Click HERE to see the 1969 Club newsletter announcing his promotion to Superintendent.



Monday, August 27, 2018

The Irrigation System-History

You may have heard that we're making plans for a new golf course irrigation system.  This is certainly a major project and I'm sure people have many questions about it.  Beginning with this blog post I'm going to make a series of posts on the subject which I hope will answer these questions.  This post is a history lesson.  To understand where we're heading, it's important to understand where we've been.  Tacoma is one of the oldest golf clubs in the country so I think you might find the history of it's irrigation system pretty interesting.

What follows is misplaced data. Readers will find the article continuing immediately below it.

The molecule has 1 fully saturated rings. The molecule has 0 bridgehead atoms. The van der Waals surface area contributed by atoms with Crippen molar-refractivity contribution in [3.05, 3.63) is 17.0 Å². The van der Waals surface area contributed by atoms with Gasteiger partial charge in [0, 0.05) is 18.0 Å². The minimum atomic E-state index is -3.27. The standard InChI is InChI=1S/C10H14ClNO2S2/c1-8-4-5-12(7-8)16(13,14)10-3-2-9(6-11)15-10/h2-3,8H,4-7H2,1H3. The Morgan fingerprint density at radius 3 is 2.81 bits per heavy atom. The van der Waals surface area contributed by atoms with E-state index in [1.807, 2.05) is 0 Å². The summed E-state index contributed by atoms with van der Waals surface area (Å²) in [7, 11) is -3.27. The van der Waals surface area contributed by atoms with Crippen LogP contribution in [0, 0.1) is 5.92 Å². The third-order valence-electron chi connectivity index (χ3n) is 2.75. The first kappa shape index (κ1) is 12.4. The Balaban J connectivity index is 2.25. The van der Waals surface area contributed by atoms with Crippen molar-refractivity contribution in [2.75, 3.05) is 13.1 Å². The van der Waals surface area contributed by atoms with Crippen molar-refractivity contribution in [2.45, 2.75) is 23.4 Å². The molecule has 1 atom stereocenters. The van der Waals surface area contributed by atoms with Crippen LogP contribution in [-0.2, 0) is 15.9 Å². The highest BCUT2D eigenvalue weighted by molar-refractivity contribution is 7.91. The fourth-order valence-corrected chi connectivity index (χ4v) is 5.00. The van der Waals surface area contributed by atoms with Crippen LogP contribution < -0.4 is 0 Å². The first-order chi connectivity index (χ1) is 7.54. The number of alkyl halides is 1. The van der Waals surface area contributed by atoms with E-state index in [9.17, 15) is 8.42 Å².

This picture was taken sometime after the American Lake course opened in 1905 and sometime before the installation of the first irrigation system in 1923.  Golf in those days was played during fall, winter and spring since the golf course wasn't very playable during the summer months.  Without rain the prairie soils where too hard and rocky for golf.  The idea of "year-around golf" at Tacoma was realized with the advancements in irrigation technology.  The first underground irrigation system at Tacoma was installed in 1923 using wood stave pipe (Click HERE for some really cool images of wood stave pipe).  Below is an image of the 1923 "as built" for that system.  Click HERE to download it if you'd like to take a closer look at the entire map.
 Notice there is no pipe in the fairways.   The system worked by delivering water to a series of spigots where a greenkeeper would attach a watering device like the TORO serpent (see below).
The source of the water was American Lake but water was pumped up to a water tower and gravity provided the power to pressurize the pipe line.  Check out this 1946 picture of the Club and you can see the tall water tower near the clubhouse and lake shore.